Christmas trees are rotting in the ground across the Pacific Northwest because of a Grinch-like fungal disease that researchers from WSU and other universities will begin trying to combat.
Gary Chastagner, a plant pathologist at WSU, and a team of researchers from other universities have received a five-year, $1.3 million grant from the U.S. Department of Agriculture to research Phytophthora root rot, a disease that costs the Christmas tree industry millions of dollars in damage every year. The team will also research needle drop-off in Christmas trees.
Phytophthora is a funguslike organism that thrives in damp, poorly drained places like the Pacific Northwest, which grows 40 percent of the nation’s Christmas trees, Chastagner said. An infestation may wipe out 75 percent of a tree grower’s field.
“It just kills the trees off before they really get going strong,” said Jim Heater, owner of Silver Mountain Christmas Trees in Sublimity, Ore. “It can take several hundred trees.”
The grant will allow Chastagner and his team to sequence the genes of plants, particularly true firs, to identify those resistant to both Phytophthora and needle drop-off.
“The long-term game plan is once we develop some markers, that would allow us to more accurately identify some resistant factors,” Chastagner said.
Those trees can then be bred to increase resistance to the pesky problems, and eventually make their way onto tree farms across the country.
The grant comes after leaders in the Christmas tree industry realized they needed to improve their stock genetically and lobbied legislatures for support, said project collaborator John Frampton. Frampton specializes in Christmas tree genetics at North Carolina State University.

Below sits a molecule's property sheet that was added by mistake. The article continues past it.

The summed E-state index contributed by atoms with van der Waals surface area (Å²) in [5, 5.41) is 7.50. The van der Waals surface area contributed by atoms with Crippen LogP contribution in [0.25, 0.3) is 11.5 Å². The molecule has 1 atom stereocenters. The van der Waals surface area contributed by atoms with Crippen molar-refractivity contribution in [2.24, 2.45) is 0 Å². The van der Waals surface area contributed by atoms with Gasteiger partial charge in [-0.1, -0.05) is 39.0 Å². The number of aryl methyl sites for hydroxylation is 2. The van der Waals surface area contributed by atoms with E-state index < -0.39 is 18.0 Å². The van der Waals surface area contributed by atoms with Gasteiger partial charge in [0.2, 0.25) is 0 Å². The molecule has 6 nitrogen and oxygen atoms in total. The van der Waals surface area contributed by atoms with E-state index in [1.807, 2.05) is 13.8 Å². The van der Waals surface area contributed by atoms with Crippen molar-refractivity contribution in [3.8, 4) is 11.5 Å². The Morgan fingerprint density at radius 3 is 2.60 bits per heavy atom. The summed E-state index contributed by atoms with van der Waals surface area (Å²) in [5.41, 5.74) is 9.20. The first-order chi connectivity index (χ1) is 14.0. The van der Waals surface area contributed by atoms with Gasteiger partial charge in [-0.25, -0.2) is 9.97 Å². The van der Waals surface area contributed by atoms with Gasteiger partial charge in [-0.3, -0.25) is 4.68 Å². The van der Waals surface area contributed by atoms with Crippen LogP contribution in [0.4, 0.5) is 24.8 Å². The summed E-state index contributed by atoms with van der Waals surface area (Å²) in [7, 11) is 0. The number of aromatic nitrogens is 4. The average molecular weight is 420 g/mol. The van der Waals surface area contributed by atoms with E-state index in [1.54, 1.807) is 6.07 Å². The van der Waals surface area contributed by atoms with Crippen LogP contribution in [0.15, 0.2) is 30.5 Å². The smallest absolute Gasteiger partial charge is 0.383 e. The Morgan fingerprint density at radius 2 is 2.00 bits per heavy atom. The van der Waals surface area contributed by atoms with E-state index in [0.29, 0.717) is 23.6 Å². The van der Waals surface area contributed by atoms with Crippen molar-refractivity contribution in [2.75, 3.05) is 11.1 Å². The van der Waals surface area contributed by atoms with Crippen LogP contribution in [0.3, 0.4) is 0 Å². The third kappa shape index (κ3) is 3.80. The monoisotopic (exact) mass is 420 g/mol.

“The exciting part of this, and what we haven’t had the resources for in the past, is to have enough funding to do the genetic sequencings,” Frampton said.
Chastagner has been a leader in tree research for more than a decade, traveling as far as Turkey to find a better Christmas tree. Certain breeds, he discovered, are more resistant to fungal infections and needle drop-off, primarily the Nordmann and Turkish firs, both native to Turkey.
“Growers could plant these trees in areas of their fields where there are moisture issues,” he said.
And growers say Chastagner has already left his mark on the billion-dollar-a-year industry.
“It’s transformed my business,” said Randy Rapetti, owner of Rapetti Farms in Camino, Calif.
Rapetti said prior to Chastagner’s work, he would lose entire fields to the fungus, which is particularly hardy in the Sierra region of California. Then, in 2003, Chastagner ran fir tree trials at Rapetti’s farm, testing for root rot resistance. Popular local plants like the white fir and the noble fir didn’t make it.
“All of them succumbed to Phytophthora,” Rapetti said.
Douglas fir and Nordmann fir thrived, with only a few lost in the Douglas group and none in the Nordmann group.
“All I plant on my property are Nordmann fir and Douglas fir,” Rapetti said.
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